Flush with the success of his landmark novel “On the Road” in 1957, Jack Kerouac turned his attention to the theater. He wrote what would be his only play, the autobiographical “Beat Generation,” and even suggested Allen Ginsberg should come to New York and play himself on the stage. But a production was not imminent.
“When it didn’t happen immediately, he got discouraged immediately and shoved it in a drawer where it stayed for 45 years and ended up in a New Jersey warehouse,” says Charles Towers, artistic director of Merrimack Repertory Theatre, in Kerouac’s native Lowell. “He just gave up on the theater immediately when Marlon Brando didn’t return his call.”
The script was rediscovered and published in 2005 after some of Kerouac’s files were excavated from that warehouse. Ethan Hawke, Josh Hamilton, and Jonathan Marc Sherman gave a high-profile reading of an excerpt from the play that year in New York. But Towers has been trying to produce the three-act “Beat Generation” on and off ever since it resurfaced, and now he is directing the world-premiere staged reading as part of this year’s Jack Kerouac Literary Festival in Lowell.
“It’s really about [Kerouac] and Neal Cassady and, in Act 2, Gregory Corso and, in Act 3, Allen Ginsberg, all bantering about as friends,” Towers says. “It’s a comedy, and once I realized it’s a comedy, all of a sudden the thing made sense to me. It’s not that kind of heavy, slow, jazz, Beat heaviness. It’s just really a bunch of guys having fun together, a bunch of guys in their 30s who refused to grow up, frankly.”
The play follows the thinly disguised characters through a single day in New York in October 1955, from an apartment near the Bowery to a horse track to a suburban ranch house. They talk and talk, from debating the merits of the first glass of wine at breakfast to abstract spiritual matters, but they don’t actually do much.
Kerouac “hated being called ‘King of the Beats.’ He hated having that moniker,” Towers says. “In fact, they all didn’t like having a generation named after what they were doing. All they wanted to do was have fun, write poetry, and go to hear music, so it’s almost like, ‘Beat generation? You want to call us the Beat generation? Well, here we are.’ ”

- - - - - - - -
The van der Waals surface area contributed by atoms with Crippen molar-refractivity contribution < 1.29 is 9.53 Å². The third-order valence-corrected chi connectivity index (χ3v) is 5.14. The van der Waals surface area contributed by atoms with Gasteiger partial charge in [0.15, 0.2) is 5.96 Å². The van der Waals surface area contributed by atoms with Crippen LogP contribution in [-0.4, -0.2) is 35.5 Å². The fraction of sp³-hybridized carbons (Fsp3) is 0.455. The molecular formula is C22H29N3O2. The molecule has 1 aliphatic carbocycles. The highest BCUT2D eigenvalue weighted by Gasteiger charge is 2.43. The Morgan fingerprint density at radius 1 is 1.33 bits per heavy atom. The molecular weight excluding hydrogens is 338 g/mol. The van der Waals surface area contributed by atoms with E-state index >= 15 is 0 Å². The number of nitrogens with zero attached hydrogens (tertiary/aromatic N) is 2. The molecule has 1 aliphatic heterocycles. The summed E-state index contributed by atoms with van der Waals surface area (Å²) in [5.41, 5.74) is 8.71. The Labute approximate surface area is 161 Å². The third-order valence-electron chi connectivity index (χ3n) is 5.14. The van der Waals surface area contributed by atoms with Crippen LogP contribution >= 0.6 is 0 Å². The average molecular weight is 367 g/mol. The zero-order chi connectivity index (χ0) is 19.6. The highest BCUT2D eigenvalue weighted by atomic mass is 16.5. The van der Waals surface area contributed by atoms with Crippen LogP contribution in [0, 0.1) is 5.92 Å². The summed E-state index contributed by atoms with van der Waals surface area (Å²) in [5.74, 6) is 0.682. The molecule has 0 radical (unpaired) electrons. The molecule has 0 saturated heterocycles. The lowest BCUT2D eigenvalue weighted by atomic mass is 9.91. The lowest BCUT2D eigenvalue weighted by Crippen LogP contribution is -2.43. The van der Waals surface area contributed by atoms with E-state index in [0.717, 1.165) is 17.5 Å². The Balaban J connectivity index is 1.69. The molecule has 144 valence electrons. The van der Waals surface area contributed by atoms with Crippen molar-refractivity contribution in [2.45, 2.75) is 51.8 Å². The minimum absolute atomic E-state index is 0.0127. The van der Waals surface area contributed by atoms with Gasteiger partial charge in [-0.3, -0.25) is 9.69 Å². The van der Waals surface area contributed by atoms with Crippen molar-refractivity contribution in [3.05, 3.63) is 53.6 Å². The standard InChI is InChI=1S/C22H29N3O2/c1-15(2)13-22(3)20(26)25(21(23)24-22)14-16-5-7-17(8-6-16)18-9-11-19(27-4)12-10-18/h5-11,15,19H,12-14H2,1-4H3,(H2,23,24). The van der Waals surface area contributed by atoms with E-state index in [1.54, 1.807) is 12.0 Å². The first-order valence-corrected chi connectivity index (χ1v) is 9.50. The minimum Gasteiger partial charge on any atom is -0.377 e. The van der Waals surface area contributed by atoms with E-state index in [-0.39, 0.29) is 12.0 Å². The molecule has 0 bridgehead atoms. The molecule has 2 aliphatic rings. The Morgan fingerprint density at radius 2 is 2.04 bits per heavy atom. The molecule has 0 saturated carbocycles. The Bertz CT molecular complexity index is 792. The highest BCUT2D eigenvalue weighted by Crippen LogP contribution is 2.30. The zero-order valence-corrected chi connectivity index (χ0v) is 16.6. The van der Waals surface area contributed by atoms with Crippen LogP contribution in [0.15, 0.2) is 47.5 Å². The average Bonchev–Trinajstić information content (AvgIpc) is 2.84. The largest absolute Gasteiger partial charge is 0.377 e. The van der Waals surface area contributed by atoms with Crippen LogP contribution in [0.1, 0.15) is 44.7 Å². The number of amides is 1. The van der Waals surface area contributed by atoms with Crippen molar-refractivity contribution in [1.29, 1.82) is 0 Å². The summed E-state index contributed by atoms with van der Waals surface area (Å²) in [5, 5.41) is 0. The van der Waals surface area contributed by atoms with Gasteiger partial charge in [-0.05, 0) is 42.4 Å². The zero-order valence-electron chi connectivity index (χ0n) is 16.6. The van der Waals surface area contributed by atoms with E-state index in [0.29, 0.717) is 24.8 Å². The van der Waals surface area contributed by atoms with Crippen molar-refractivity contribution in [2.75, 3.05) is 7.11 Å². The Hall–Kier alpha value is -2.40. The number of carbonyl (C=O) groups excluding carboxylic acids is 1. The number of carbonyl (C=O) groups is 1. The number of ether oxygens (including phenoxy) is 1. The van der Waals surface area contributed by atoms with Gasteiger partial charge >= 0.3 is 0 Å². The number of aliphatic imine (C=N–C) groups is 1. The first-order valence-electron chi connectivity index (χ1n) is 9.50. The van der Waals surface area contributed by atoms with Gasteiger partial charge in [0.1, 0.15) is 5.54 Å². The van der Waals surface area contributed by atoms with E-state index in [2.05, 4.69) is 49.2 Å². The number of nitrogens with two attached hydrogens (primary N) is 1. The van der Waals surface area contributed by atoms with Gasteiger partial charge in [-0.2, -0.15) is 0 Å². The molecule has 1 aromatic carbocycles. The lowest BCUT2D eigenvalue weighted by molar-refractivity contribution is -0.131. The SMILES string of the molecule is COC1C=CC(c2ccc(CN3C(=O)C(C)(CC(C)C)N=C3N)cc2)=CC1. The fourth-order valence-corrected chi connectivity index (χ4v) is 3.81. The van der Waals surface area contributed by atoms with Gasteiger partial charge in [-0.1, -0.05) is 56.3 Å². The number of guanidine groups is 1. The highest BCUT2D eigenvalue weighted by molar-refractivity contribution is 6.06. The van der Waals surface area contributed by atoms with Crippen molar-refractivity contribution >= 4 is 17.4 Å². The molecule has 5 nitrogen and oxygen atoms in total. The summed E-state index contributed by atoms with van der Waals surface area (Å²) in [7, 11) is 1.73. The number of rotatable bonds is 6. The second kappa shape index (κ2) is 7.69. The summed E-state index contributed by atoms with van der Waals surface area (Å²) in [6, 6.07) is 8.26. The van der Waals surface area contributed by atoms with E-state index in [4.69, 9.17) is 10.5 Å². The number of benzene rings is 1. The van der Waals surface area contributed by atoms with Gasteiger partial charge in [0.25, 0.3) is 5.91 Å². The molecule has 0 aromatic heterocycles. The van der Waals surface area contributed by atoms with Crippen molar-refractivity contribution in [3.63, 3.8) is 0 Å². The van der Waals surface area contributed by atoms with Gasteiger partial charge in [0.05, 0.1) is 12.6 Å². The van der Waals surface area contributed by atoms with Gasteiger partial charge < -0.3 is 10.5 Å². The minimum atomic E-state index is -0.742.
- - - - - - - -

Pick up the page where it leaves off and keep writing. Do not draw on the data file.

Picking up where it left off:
Todd Tietchen, an assistant professor of English at the University of Massachusetts Lowell who has studied the Beats, says the play allows people “to see the key figures of the Beat movement in these slice-of-life settings, lounging around … talking about art and literature and spiritualism. Like much of Kerouac’s literature, it is driven by this discussion of ideas and by language, rather than what we think of as traditional plot conflicts.”
Tietchen also endorses the comedy idea. Kerouac, he says, “was a big admirer of the Marx brothers and the Three Stooges, and it’s possible he was going for something along those lines in some of these scenes. People intrigued by the existential character of Kerouac’s literature might not be prepared to see the play as a comedy, but he saw it as such.”
While the play lacks the usual dramatic arc of rising action, that actually makes it a good candidate for a staged reading, Towers says. The actors will have scripts in hand, and there will be minimal costuming — “a T-shirt and jeans is still a T-shirt and jeans” — and a fairly abstract set. The most Beat touch may be the live saxophonist playing at the beginning and end of each act.
With a cast of 15, the production stars Tony Crane as Buck (based on Kerouac) and Joey Collins as Milo (the Cassady character), with Brian Quijada as Manuel (Corso) and Ari Butler as Irwin (Ginsberg). Preexisting fascination with the subject matter was not a requirement for the actors. But Crane, who is 40, has a long-running interest in the Beats, having written and performed a one-man show about Kerouac in his 20s.
“He was writing and existing in a very specific time in American history, after the Depression and after the war. A lot of people came back from the war with a real sense of wanderlust and a desire to travel,” Crane says. “They were brought right into that Eisenhower era of stay home, start the suburbs, start a family. And I think a lot of them were maybe not so happy with that and were looking for something else. And the world he writes about, that literary, living world he writes about, I think he inspired a lot of people to not be afraid to go out there, even if it’s just wandering in their minds or their hearts.”
Towers e-mailed the cast an 11-page glossary to help them understand the context of the Beats and midcentury America: everything from Symphony Sid to Sanskrit terms.
“There were no protest marches, no movements,” the director says. “Gay rights wasn’t happening yet, civil rights wasn’t really happening yet, women’s rights wasn’t happening yet. They were very much of that culture, very misogynistic.”
Although there are a few female characters in the play, including Tamara Hickey as Cora (based on Carolyn Cassady), “Beat Generation” is definitely male-dominated. Kerouac and company may have rejected the picket-fence ideal of 1950s America, but they were in something of a holding pattern, unaware of the wider societal upheavals soon to come.
“What you’re seeing is the nascent expression of a dissatisfaction that is going to come to a head in the 1960s,” Tietchen says.
But in 1957, when Kerouac wrote “Beat Generation,” he and his friends were in what Towers calls “a transitional period.”
“They are not young and on the road anymore,” Towers says. “As long as you’re not doing the conformity thing, which is putting on a suit and tie and going to work, then anything else is Beat. Just hanging around is Beat. When I first read it, I thought, God, they’re a bunch of deadbeats. They’re not admirable people or admirable characters. And the fact that he would write it this way, without any sense at all of trying to make them heroic, is kind of fascinating. He called it as he sees it.”